home | O'Reilly's CD bookshelfs | FreeBSD | Linux | Cisco | Cisco Exam    

Book HomeWeb Design in a NutshellSearch this book

18.5. XSSI

Apache also supports XSSI (eXtended Server Side Includes), which provides more advanced command functions (and, consequently, uses code that is a bit more complicated for non-programmer types).

This section presents a brief overview of features unique to XSSI. For the nitty-gritty how-to information, see the Apache 1.3 mod_include documentation at http://www.apache.org/docs/mod/mod_include.html. There are several good articles on XSSI available on the Webmonkey site (http://hotwired.lycos.com/webmonkey/backend/apache_xssi/index.html), which provide good explanations and examples of real-world implementations of XSSI. Despite being several years old, the information is still valid.

18.5.1. Flow Control Elements

Flow control elements are a set of if/else commands (similar to if statements used in a programming language) that allow authors to create conditional commands. Using flow control elements, authors can make documents display differently based on specific variables (the "test conditions"). For instance, you could publish one version of your page for users accessing it with the Navigator browser and another for Internet Explorer users.

The basic flow elements are:

<!--#if expr="test_condition" -->
<!--#elif expr="test_condition" -->
<!--#else -->
<!--#endif -->

The first command contains the if statement that causes the server to test for a condition (e.g., if the browser is Navigator). If it is found to be true, the server prints the text or executes any SSI commands immediately following the if command. If the test condition posed by the if statement is false, the elif statement (which stands for "else if") is tried next. If the elif test condition is true, the server prints or executes whatever follows it.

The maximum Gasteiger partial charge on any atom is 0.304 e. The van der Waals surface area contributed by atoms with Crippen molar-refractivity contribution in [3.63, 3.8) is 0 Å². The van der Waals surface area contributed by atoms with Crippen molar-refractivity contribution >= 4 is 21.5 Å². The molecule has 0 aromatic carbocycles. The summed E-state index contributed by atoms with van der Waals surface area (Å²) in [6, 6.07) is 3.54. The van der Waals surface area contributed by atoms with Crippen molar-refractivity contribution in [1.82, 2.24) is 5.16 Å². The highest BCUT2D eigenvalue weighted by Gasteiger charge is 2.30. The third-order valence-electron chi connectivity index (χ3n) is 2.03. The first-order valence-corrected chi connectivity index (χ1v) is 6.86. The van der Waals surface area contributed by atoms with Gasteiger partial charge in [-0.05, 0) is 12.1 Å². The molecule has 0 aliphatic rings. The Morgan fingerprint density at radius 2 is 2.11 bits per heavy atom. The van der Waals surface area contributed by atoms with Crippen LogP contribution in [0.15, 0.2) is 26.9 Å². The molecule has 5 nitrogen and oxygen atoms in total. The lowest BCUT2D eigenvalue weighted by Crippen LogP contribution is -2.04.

Otherwise, the server prints or executes whatever comes after else, which acts as a catch-all for every other condition that might exist. An if/else statement like this can have as many elifs as you want to add, each of which is tested in turn, and it does not require that you have an else statement at the end -- in which case, if none of the if or elif statements are found to be true, the server does not do anything.

The endif element ends the if element and is required.

In the following example, a greeting is customized based on the user's browser:

<!--#if expr="\"$HTTP_USER_AGENT\" = \"Mozilla\"" -->
Welcome Netscape User! 
<!--#elif expr="\"$HTTP_USER_AGENT\" = \"Explorer\"" -->
Welcome Internet Explorer User!
<!--#else -->
<!--#endif -->

As you can see, this is where a little programming knowledge comes in handy for getting the most out of SSI.

18.5.2. Setting Variables

The standard available environment variables were introduced earlier in this chapter. XSSI adds the capability to create your own variables using the set element as follows:

<!--#set var="category" value="help" -->

Your customized variables can then be used as test conditions using the flow control elements listed earlier.

Library Navigation Links

Copyright © 2002 O'Reilly & Associates. All rights reserved.